Field Guide to the Moist Forest Trees of Tanzania
Jon C. Lovett, Chris K. Ruffo, Roy E. Gereau & James R.D. Taplin
Illustrations by Line Sørensen & Jilly Lovett
Syn. FTEA: NC.
Syn. TTCL: NC.
Syn. other: NR.
Local names: Pofwe-honsi (F), Msaera (C), Saira (C), Genda-na-mto(S).
Bole: Straight/crooked. Branched. Large/small. To 40 m.
Bark: Grey/pale brown. Smooth. With slight horizontal rings.
Slash: Pale orange/yellow with pale flecks, disolouring dirty yellow near the wood. Soft. Wet toward wood. Granular.
Leaf: Simple. Alternate.
Petiole: 0.5 – 1 cm. Channeled.
Lamina: Small. 3 – 14 × 1 – 5 cm. Elliptic. Cuneate. Acute/apiculate. Entire at base, serrate at tip. Glabrous.
Stipules: Present, falling, small.
Thorns & Spines: Absent.
Flower: Axillary cymes, usually fascicled, rarely solitary. Fragrant. Hermaphrodite.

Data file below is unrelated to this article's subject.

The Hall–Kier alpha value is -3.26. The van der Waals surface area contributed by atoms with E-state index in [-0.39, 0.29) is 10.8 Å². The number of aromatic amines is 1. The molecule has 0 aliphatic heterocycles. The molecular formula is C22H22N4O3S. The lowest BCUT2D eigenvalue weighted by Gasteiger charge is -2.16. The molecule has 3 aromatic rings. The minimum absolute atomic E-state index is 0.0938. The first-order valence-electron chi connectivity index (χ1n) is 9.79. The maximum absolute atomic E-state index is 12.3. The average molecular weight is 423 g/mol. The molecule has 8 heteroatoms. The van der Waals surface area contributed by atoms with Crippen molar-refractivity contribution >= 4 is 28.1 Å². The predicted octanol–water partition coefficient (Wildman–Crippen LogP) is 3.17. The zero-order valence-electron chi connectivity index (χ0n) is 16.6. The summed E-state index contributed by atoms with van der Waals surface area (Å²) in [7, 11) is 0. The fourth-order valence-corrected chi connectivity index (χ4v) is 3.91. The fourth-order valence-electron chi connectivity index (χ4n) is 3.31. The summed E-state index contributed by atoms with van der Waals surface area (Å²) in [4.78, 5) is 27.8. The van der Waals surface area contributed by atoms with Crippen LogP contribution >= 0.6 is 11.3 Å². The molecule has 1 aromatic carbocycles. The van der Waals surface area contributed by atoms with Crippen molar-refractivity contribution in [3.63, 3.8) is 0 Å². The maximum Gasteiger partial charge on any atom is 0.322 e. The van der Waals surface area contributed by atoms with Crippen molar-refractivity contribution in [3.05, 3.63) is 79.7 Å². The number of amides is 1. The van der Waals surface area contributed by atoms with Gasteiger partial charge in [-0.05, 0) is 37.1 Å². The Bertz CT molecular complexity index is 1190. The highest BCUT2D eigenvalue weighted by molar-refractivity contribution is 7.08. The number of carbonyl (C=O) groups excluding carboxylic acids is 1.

Fruit: Yellow-green drupe. Globose. 0.4 – 0.7 cm in diameter.
Ecology: Montane, dry montane and upper montane forest.
Distr: EA, N, LN. Tropical and Southern Africa, Madagascar.
Notes: Spinous toothing towards leaf-tips, though this is often obscure. Prominent mid-rib on upper leaf surface. The local name Genda-na-mto means a riverine tree.
Uses: The wood is white and hard. It is used for timber, grain mortars, pestles, animal yokes, building poles, sleepers, tool handles, wooden spoons and fencing poles. The powder made from dried bark is inhaled to cure colds and wounds. A decoction from bark is used to cure constipation. The small fruits are sometimes eaten. The tree is also important as a bee forage.